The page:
Disregarding the social and economic effects of the proposed water reforms is a recipe for disaster, warns Federated Farmers Waikato president Andrew McGiven.
The fires, which have burned for more than three weeks, were a result of clearing rainforests and peatlands for palm plantations. Indonesia is now on track to release more carbon dioxide this year than the entire United Kingdom.
"It's important to remember that PKE is not the reason for these fires or tropical deforestation. It is a by-product of the extraction of palm oil and palm kernel oil which would otherwise be treated as waste," says Federated Farmers Dairy chair Andrew Hoggard.
"Dairy farmers are taking this waste product and making use of it as a supplementary food source, used mainly as an alternative to pasture during adverse weather such as droughts, to maintain the welfare of herds and the productivity of New Zealand's vitally important dairy industry."
The Feds say they echo the concerns of Greenpeace and others regarding the devastation and environmental impact of forest fires.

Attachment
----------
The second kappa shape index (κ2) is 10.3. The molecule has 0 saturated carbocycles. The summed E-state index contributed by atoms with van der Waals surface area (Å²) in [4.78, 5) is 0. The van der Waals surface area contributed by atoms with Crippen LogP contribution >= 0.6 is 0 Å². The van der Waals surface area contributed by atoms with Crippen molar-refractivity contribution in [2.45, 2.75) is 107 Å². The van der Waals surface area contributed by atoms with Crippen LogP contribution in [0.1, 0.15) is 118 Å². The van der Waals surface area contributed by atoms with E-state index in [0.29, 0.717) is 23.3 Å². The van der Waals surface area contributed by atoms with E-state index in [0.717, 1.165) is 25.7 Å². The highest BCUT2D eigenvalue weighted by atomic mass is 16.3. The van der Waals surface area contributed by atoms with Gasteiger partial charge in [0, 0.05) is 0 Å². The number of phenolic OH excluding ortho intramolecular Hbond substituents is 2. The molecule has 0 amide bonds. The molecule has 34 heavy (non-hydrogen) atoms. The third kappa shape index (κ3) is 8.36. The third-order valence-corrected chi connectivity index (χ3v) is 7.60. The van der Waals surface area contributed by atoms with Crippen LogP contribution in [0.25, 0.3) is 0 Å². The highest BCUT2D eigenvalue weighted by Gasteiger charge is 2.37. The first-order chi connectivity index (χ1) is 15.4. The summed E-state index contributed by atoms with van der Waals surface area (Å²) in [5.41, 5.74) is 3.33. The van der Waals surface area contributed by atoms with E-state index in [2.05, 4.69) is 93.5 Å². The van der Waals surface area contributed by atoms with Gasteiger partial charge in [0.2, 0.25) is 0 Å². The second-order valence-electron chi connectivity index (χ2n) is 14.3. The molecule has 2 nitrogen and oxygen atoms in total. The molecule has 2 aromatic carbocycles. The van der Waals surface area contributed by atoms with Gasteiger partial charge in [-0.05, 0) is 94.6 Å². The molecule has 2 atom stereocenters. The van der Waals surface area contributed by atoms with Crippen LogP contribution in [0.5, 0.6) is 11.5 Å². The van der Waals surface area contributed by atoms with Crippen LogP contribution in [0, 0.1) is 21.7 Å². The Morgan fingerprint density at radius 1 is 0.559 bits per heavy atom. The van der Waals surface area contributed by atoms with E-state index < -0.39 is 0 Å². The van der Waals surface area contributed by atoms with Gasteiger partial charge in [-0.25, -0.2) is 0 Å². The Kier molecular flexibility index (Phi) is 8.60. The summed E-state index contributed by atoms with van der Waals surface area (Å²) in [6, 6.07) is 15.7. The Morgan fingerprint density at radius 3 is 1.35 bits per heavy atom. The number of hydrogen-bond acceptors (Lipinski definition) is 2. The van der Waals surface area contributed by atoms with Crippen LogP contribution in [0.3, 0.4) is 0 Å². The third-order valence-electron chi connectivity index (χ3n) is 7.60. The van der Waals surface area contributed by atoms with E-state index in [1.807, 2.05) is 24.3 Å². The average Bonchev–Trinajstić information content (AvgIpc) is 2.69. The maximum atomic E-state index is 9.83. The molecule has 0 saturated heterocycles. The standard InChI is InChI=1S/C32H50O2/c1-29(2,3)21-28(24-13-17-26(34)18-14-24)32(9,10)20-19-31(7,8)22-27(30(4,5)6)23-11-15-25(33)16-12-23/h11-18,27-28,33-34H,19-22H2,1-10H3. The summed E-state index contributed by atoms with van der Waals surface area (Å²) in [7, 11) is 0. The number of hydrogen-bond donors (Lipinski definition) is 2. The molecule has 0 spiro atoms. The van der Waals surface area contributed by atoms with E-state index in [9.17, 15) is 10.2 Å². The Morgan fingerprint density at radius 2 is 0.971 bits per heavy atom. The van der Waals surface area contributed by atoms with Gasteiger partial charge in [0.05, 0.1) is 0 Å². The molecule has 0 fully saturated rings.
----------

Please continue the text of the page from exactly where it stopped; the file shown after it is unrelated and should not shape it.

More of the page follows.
However, Greenpeace has in the past condemned PKE for contributing to deforestation and its high carbon cost.
Greenpeace executive director Dr Russel Norman is now urging Fonterra to provide evidence that its use of palm products is not contributing to the fires.
Hoggard replied "This is typical tall poppy stuff. Fonterra and its dairy farmers source their PKE from a single suppler that operates on a sustainable basis."
"This provider – Wilmar – has a 'no burning, no deforestation' policy and its plantation operations are audited by The Forest Trust, an independent, non-government organisation. To lay any of the blame for these fires with Fonterra is utterly unfair."